Oral History: Our River Farm Watermelon Patch – Federal Point – 1946 – 1956: Part 1

Howard Hewett

Howard Hewett (2014)

by:  Howard HewettSubmitted September 13, 2014

Our daughter Georgianne called today on the way home for our 4th of July celebration to ask what method is the best to determine watermelon ripeness.  She was stopping in Hempstead, TX (Texas Watermelon Capital) to pick up a melon for our 2009 celebration.  Her dilemma was which ripeness checking method should be employed.  She asked if she should use the Thump Method or the Broom Straw Method.  Now, I am not quite sure what the Broom Straw method is, so I directed her to use the “Thump It Method”.

This discussion brought back a flood of memories of Dad’s watermelon patch over on our river farm at Federal Point.  In North Carolina, cool spring weather delays the planting of watermelons so it was usually the first of July before our watermelons were ready for the harvest.  Dad called his watermelons Georgia Rattlesnakes.

1951 Howard Hewett - 12 yrs - Georgia Rattlesnake Watermelon grown on Hewett farm on Federal Point

1951 Howard Hewett – 12 yrs – Georgia Rattlesnake Watermelon grown on Hewett patch in Federal Point

Georgia Rattlesnake Watermelons

Georgia Rattlesnake Watermelons

In doing a little research, I found that there was a type of watermelon grown in Eastern United States starting around 1870 that was named Georgia Rattlesnake.  I would not be surprised if some of Dad’s seeds were passed along through the hands of the Hewett- Lewis family using the same method that Dad used.

At the time of planting, a mound (hill) was created to plant the seeds.  A typical planting was three seeds per hill along with a little fertilizer.  As the plants grew, only the healthy plants were allowed to remain in the hill.  Planting was spread out over several weeks so all the watermelons would not ripen at the same time.

As the watermelons developed, Dad started taking notes on the growth of some of the melons in the patch.  The largest and best shaped melons were singled out by Dad placing an “X” on the topside with his fingernail.  As these melons continue to develop, he would place a second “X” and so on.  A three “X” watermelon was a very special watermelon.  By selection, the seeds from the three “X” watermelons were used for the next season’s planting.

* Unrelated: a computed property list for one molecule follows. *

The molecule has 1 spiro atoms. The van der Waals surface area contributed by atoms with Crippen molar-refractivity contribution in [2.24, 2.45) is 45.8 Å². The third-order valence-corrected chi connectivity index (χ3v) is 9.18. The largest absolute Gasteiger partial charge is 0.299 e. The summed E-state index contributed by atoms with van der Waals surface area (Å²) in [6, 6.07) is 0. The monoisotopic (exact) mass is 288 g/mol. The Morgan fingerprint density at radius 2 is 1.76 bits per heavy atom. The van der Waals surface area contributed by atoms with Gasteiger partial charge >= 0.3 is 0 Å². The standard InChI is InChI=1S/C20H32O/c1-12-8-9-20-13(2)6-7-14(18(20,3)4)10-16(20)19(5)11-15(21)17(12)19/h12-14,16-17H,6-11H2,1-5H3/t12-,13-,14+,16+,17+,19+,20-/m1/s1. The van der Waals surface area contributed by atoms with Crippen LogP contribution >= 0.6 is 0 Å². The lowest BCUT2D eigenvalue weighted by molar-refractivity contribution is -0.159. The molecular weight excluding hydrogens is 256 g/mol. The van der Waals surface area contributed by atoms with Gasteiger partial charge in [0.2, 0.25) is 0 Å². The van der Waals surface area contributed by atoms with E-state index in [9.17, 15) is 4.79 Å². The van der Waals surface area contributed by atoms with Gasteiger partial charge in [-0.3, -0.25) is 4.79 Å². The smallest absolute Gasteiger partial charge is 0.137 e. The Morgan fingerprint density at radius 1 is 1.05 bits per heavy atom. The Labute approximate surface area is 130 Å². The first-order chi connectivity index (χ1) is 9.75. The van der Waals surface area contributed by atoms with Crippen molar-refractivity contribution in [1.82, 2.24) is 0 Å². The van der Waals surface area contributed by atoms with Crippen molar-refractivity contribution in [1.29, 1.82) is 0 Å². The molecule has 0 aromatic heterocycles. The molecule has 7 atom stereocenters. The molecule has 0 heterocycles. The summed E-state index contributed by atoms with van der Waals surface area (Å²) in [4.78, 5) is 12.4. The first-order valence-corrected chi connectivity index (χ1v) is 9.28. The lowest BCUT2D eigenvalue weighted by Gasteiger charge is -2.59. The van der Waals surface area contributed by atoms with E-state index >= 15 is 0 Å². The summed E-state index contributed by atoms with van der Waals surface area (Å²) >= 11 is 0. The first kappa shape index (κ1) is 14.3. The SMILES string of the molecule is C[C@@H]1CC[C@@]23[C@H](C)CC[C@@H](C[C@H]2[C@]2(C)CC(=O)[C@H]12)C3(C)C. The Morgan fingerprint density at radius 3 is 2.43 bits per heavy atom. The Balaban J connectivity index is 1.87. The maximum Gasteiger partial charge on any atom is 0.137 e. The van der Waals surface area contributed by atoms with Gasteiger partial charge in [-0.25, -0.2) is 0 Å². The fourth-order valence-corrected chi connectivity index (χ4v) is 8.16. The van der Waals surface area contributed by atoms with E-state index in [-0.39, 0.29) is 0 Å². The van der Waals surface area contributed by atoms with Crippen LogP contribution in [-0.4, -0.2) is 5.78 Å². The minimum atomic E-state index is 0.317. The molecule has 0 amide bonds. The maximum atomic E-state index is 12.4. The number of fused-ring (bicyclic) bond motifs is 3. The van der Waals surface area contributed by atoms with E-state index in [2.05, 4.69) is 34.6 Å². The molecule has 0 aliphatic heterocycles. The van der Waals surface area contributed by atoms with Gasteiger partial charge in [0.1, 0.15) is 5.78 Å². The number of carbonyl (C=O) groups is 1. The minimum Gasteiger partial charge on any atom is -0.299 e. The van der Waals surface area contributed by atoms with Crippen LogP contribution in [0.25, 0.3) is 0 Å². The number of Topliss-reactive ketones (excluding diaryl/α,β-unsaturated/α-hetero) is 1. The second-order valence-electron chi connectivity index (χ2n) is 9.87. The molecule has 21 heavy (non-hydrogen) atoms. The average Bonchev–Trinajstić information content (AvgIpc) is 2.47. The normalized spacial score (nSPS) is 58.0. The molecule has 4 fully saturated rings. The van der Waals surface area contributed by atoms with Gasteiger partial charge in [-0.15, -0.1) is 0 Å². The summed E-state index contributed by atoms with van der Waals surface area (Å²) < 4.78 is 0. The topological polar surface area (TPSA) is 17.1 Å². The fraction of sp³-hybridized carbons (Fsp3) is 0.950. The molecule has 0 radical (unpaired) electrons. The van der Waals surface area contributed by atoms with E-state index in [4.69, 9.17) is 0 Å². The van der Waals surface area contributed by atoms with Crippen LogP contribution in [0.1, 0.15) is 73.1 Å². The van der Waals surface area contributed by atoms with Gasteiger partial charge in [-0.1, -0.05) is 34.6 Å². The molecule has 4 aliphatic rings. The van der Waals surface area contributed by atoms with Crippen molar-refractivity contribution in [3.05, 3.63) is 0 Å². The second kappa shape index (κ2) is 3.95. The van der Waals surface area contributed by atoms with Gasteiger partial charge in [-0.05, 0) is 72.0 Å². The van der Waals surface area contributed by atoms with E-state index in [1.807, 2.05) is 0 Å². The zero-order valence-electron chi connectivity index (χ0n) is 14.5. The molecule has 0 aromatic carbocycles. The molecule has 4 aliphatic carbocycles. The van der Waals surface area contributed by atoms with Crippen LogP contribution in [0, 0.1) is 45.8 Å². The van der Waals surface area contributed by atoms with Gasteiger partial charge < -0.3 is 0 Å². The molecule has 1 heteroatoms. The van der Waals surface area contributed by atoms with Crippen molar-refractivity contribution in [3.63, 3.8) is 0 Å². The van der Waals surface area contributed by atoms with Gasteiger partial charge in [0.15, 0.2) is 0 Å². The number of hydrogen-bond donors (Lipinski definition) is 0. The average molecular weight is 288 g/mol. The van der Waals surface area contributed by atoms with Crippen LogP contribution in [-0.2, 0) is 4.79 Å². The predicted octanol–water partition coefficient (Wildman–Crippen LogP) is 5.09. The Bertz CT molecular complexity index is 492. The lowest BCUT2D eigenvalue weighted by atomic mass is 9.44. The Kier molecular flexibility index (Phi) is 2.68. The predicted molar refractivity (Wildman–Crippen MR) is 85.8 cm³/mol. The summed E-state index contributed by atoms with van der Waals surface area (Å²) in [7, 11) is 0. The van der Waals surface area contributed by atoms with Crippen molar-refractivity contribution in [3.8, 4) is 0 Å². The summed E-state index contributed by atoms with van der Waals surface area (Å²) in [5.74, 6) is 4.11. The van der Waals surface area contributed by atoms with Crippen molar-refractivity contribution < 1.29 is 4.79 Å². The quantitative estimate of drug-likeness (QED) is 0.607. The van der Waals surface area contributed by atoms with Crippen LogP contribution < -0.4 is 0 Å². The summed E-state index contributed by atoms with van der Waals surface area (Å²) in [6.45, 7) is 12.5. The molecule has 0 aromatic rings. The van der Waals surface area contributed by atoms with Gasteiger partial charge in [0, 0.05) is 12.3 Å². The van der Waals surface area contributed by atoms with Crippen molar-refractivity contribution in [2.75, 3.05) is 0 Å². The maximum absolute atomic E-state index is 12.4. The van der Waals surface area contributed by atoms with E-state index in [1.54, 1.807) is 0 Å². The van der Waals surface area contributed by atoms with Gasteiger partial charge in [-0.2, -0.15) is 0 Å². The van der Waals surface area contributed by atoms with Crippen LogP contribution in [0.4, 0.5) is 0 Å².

Normally, XXX melons were not sold, but served to family and friends.  The rule when eating a XXX melon was no seeds went on the ground.  Dad collected all the mature seeds.  They would be washed and dried on a screen.  The seeds would end up in a Mason jar and stored for the next year’s planting.

It is interesting that not all one X melons made it to two Xs or two Xs to three Xs.  Dad’s marks were based on potential.  During the growing season some would not meet his expectations and would be sold for a lesser valve.

1951 (l-r) Thomas Hewett(8) - Wayne Hewett Bell - Jackie Hewett (8) - Alex Hewett Bell - Photo by: Howard Hewett Brownie Camera

1951 (l-r) Thomas Hewett (7) – Wayne Hewett Bell (5) – Jackie Hewett (3) – Alex Hewett Bell (8) – Photo by: Howard Hewett using a Brownie Camera

The size of the patch was around four to five acres.  It is probably evident to the reader that the size of our watermelon patch produced a lot of melons and there were always enough melons for the family, along with some to be sold commercially.

We sold some in front of our home in a stand.  My brother Thomas and I would alternate watching the stand while one of us would put one watermelon in a wagon and haul it up to the beach and sell door-to-door.  We worked the beach from the Fort Fisher gates to the light at Kure Beach.

We actually had regular customers who would purchase one melon a week but sometimes more while they were available.  Dad’s watermelons had dark and light green alternating stripes.  Maybe that is how they got their name.  Most of the larger melons weighed 35-45 pounds. The large two “X” ones sold for $5.00.

We would make a sale and go back a get another one. My brother and I would make five to six trips a day until we had cleared all the melons out. When our inventory became low, we would pick again.  A lull between picking allowed a little break for us to swim and fish.

Now anyone who has operated a watermelon patch or had first hand knowledge what an enticement a watermelon patch can have on a bunch of young boys with a lot of time on their hands.  On occasion, we had visitors at night.  In most cases, their little foray into the night failed.  All roads leading in or out of the river farm were inhabited by our relatives, the Lewises and the Davises. So the whole family was a large security force for the patch.  During watermelon season, the Kure Beach police would come to the rescue when called.  Once the intruders were sent on their way, Dad would reward the police with a large watermelon the next day.

My sister Jackie is holding a custom watermelon knife in the photograph above. It is still a family heirloom and will be passed on to future generations for the traditional watermelon cutting on the 4th of July.

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[Editor: After Howard submitted the above article, we followed up with a series of clarifying questions.  Howard’s detailed responses provided an additional story about the Hewett family in Federal Point during the 30’s – 50’s. Continue reading … Part 2 ]